By TOAN NGUYEN, MD, AND VANESSA PROWLER, MD
At Hollis Cancer Center, we are committed to providing you and your family with compassionate care centered on you and your needs. Certain questions seem to be on everyone’s minds, so we want to provide peace of mind by answering more commonly asked questions. Our first set of questions and answers can be found here.
QUESTION: What does having dense breast on a mammogram signify?
ANSWER: About 50% of the population has dense breast on mammography, and 10% of women have extremely dense breast tissue. Dense breasts can make it harder for your radiologist to detect small cancers because dense tissue and small cancers often have the same appearance on a mammogram. Additionally, having dense breasts on a mammogram increases your risks of developing breast cancer. There are additional screening methods available if you have dense breasts.
QUESTION: Are self-exams recommended?
ANSWER: While there are no studies that prove self-exams per se improve survival, we recommend that all women should be familiar with their breast tissue. If you feel a lump or notice a change in the breast or armpit, you should notify your doctor for an evaluation, even if you have a normal mammogram.
QUESTION: Is there an age to stop screening mammograms?
ANSWER: There is no exact age to stop screening mammograms. The risks of developing breast cancer increases with age. Most expert guidelines suggest stopping screening mammograms if a patient has less than 10 years of life expectancy.
QUESTION: Should I be tested for the BRCA and other breast-cancer related genes?
ANSWER: About 10% of breast cancers occur because of a mutation in one of your genes. That means that most breast cancers are not caused by a genetic mutation. There are certain conditions that would make a doctor more suspicious that you carry that mutation or if there is a significant family history of breast or other cancers. You should discuss with your doctor to determine this likelihood.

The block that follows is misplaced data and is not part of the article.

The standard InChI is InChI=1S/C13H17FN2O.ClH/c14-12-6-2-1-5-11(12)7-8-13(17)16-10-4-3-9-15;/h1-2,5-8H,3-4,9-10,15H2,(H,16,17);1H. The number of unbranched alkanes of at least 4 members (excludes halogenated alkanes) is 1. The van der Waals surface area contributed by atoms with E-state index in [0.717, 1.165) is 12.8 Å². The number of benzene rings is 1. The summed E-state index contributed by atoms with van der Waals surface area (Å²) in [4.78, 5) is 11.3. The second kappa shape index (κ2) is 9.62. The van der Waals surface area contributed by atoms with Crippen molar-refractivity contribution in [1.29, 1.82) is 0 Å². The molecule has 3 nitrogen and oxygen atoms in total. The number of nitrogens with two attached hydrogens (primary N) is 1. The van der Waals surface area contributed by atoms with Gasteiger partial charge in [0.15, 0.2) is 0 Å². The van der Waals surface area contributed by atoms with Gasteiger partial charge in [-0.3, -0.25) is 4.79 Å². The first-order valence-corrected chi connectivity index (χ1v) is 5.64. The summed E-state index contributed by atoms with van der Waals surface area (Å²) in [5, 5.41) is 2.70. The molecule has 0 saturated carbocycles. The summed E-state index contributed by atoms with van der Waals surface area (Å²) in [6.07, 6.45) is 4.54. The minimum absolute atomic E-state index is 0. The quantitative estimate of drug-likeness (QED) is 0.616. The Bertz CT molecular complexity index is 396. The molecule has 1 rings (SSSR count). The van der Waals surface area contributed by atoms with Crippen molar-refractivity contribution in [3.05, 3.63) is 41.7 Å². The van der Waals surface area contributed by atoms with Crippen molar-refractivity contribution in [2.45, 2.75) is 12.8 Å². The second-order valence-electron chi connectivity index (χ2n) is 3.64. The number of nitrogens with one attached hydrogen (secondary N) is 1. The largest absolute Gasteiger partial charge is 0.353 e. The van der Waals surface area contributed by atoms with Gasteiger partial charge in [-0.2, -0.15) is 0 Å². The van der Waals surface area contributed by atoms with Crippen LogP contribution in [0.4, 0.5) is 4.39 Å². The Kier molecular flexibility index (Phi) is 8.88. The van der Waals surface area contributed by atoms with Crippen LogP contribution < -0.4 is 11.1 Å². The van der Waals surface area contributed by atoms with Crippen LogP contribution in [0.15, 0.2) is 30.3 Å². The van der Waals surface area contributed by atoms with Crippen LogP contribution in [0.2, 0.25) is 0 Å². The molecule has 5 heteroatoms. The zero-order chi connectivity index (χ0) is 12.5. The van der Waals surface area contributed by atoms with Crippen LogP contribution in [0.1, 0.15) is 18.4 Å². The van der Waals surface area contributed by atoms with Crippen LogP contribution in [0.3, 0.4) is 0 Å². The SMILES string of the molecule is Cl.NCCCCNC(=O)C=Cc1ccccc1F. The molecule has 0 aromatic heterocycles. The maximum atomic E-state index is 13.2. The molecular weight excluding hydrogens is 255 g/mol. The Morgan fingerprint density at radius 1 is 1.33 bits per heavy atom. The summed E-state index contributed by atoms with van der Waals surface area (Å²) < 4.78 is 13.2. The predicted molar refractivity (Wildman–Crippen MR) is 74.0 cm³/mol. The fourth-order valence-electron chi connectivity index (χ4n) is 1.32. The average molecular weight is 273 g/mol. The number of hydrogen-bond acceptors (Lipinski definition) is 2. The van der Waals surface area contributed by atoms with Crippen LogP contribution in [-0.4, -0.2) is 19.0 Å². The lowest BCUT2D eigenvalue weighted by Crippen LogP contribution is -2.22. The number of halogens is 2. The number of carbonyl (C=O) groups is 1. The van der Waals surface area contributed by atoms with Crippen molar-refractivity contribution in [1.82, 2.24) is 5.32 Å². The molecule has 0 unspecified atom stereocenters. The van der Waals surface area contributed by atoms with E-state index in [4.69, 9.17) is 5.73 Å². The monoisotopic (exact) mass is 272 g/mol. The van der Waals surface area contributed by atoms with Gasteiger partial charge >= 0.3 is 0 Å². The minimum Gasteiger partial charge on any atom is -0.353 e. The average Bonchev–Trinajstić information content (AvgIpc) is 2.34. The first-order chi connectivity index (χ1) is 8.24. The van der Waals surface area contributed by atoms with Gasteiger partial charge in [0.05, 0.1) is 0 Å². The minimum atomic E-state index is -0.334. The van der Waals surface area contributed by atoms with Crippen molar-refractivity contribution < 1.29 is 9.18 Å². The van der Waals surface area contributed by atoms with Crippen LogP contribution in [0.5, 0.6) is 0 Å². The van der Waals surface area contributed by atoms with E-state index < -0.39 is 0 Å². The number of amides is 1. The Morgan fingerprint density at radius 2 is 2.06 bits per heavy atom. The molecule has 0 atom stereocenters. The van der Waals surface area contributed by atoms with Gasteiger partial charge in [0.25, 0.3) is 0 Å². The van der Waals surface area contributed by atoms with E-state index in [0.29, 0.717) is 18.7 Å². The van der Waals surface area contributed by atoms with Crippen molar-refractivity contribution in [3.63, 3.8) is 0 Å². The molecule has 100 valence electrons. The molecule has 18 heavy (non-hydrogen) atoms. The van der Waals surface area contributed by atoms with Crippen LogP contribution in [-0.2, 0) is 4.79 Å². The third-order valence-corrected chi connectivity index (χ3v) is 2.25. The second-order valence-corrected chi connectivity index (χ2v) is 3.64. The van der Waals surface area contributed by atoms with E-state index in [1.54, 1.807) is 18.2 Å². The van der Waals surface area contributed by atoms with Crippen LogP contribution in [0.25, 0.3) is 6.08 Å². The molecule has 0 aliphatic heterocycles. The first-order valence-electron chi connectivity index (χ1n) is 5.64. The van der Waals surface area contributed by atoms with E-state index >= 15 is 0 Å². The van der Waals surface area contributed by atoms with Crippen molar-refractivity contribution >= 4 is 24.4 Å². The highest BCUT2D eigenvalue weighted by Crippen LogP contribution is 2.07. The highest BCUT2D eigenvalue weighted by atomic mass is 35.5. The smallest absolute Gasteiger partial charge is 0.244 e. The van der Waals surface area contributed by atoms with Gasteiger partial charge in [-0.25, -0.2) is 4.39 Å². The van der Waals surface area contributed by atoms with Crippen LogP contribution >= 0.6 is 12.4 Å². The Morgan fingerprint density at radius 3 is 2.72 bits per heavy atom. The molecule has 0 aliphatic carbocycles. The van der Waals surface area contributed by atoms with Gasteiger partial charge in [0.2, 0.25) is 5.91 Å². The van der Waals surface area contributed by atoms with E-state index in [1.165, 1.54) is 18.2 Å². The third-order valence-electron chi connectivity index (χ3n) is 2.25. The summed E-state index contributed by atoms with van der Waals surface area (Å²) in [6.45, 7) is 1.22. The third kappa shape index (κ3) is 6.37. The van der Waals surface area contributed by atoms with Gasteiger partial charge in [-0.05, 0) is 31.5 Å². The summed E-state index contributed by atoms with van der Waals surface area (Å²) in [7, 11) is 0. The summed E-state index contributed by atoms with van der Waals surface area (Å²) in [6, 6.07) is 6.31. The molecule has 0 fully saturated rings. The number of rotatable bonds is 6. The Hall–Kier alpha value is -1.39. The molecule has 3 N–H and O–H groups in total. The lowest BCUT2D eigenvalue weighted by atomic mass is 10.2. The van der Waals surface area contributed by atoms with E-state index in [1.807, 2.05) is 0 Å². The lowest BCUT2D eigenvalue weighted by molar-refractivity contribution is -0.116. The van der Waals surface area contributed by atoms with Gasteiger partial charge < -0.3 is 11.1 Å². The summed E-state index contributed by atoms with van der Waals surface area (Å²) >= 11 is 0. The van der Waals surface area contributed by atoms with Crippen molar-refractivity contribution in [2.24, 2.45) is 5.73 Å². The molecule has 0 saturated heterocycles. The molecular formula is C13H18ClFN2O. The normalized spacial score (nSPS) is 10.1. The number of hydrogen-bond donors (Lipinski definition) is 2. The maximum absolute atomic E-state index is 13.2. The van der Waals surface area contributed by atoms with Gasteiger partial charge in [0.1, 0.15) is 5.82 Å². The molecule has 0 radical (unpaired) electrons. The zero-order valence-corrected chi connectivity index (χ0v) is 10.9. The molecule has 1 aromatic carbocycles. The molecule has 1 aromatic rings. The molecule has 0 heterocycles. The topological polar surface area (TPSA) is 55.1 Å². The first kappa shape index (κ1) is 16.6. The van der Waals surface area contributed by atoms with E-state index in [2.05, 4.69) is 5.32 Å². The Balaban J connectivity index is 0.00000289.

QUESTION: What should I do if I have a mutation in the BRCA gene?
ANSWER: If you have tested positive for a mutation in the BRCA gene or one of the other high risk genes, talk to your doctor about options for screening of the breasts and other potentially affected organs. There are surgical and medical options to reduce your risks of developing cancer. Additionally, your first degree relatives may also carry this mutation so it is important to share this finding with them so they can also discuss risk-reducing management with their doctors.
QUESTION: Should I undergo a lumpectomy (removing only the tumor) or a mastectomy (removing the entire breast)?
ANSWER: Patients diagnosed with breast cancer often have the surgical choice between a lumpectomy or a mastectomy. In patients with tumors less than 5 centimeters, there is no proven survival advantage of a mastectomy. A lumpectomy usually requires radiation to the remaining breast to achieve the lowest rates of recurrence, while a mastectomy usually does not require radiation. Patients undergoing a mastectomy often have the option for reconstruction. Additionally, cosmetic and size considerations are important following a lumpectomy so patients and surgeons should have a realistic expectation of how the breast will look after this procedure.
QUESTION: If I have breast cancer in one breast, should I have the other “healthy” breast removed?
ANSWER: Removal of the opposite, healthy breast is called a contralateral prophylactically mastectomy. Many women opt for a double mastectomy because they believe that they will live longer and have better cancer outcomes. Although removal of a healthy, noncancerous breast reduces the chance of developing breast cancer in that breast by 90%-95%, studies have shown that survival is not necessarily improved. Rates of complications are approximately doubled when compared to removal of only one breast.
QUESTION: What is DCIS or “Stage 0” breast cancer?
ANSWER: DCIS or ductal carcinoma in situ is when cells within the lining of the milk ducts become abnormal. DCIS is considered the earliest form of breast cancer. It is noninvasive, meaning it has not spread outside of the milk duct to invade other parts of the breast and body. With improved screening mammography, the rate of diagnosis of DCIS has risen dramatically over the last two decades. The vast majority of patients with DCIS who receive appropriate treatment have excellent outcomes.
About the Authors
Dr. Toan Nguyen and Dr. Vanessa Prowler are fellowship-trained Breast Surgeons at Lakeland Regional Health’s Hollis Cancer Center. To learn more or to make an appointment with Dr. Nguyen or Dr. Prowler, call 863.603.6565.